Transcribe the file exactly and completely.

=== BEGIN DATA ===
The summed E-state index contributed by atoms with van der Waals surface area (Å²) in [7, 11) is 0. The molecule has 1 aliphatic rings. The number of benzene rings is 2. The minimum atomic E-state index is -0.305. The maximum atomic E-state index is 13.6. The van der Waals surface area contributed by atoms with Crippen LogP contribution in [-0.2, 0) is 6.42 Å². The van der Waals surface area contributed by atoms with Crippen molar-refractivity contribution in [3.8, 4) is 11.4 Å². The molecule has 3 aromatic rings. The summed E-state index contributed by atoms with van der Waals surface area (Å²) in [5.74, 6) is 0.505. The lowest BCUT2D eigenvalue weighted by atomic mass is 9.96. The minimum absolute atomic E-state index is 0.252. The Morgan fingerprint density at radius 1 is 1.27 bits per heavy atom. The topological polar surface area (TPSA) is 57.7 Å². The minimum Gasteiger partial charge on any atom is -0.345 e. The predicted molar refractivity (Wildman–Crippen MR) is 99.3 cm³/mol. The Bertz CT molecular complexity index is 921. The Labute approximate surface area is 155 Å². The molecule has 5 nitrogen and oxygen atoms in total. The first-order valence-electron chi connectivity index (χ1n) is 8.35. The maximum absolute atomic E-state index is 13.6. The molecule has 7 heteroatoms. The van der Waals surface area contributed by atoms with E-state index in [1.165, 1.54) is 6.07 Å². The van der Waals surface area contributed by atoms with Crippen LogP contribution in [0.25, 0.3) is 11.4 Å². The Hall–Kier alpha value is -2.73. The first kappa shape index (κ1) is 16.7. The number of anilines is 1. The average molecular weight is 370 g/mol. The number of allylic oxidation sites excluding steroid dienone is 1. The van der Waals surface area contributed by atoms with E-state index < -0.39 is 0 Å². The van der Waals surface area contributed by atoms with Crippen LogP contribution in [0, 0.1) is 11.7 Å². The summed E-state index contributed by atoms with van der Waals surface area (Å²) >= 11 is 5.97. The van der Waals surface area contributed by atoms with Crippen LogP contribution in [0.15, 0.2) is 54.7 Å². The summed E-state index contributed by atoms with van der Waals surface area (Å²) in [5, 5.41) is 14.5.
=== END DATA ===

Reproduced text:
The summed E-state index contributed by atoms with van der Waals surface area (Å²) in [7, 11) is 0. The molecule has 1 aliphatic rings. The number of benzene rings is 2. The minimum atomic E-state index is -0.305. The maximum atomic E-state index is 13.6. The van der Waals surface area contributed by atoms with Crippen LogP contribution in [-0.2, 0) is 6.42 Å². The van der Waals surface area contributed by atoms with Crippen molar-refractivity contribution in [3.8, 4) is 11.4 Å². The molecule has 3 aromatic rings. The summed E-state index contributed by atoms with van der Waals surface area (Å²) in [5.74, 6) is 0.505. The lowest BCUT2D eigenvalue weighted by atomic mass is 9.96. The minimum absolute atomic E-state index is 0.252. The Morgan fingerprint density at radius 1 is 1.27 bits per heavy atom. The topological polar surface area (TPSA) is 57.7 Å². The minimum Gasteiger partial charge on any atom is -0.345 e. The predicted molar refractivity (Wildman–Crippen MR) is 99.3 cm³/mol. The Bertz CT molecular complexity index is 921. The Labute approximate surface area is 155 Å². The molecule has 5 nitrogen and oxygen atoms in total. The first-order valence-electron chi connectivity index (χ1n) is 8.35. The maximum absolute atomic E-state index is 13.6. The molecule has 7 heteroatoms. The van der Waals surface area contributed by atoms with E-state index in [1.165, 1.54) is 6.07 Å². The van der Waals surface area contributed by atoms with Crippen LogP contribution in [0.25, 0.3) is 11.4 Å². The Hall–Kier alpha value is -2.73. The first kappa shape index (κ1) is 16.7. The number of anilines is 1. The average molecular weight is 370 g/mol. The number of allylic oxidation sites excluding steroid dienone is 1. The van der Waals surface area contributed by atoms with E-state index < -0.39 is 0 Å². The van der Waals surface area contributed by atoms with Crippen LogP contribution in [0, 0.1) is 11.7 Å². The summed E-state index contributed by atoms with van der Waals surface area (Å²) >= 11 is 5.97. The van der Waals surface area contributed by atoms with Crippen LogP contribution in [0.15, 0.2) is 54.7 Å². The summed E-state index contributed by atoms with van der Waals surface area (Å²) in [5, 5.41) is 14.5.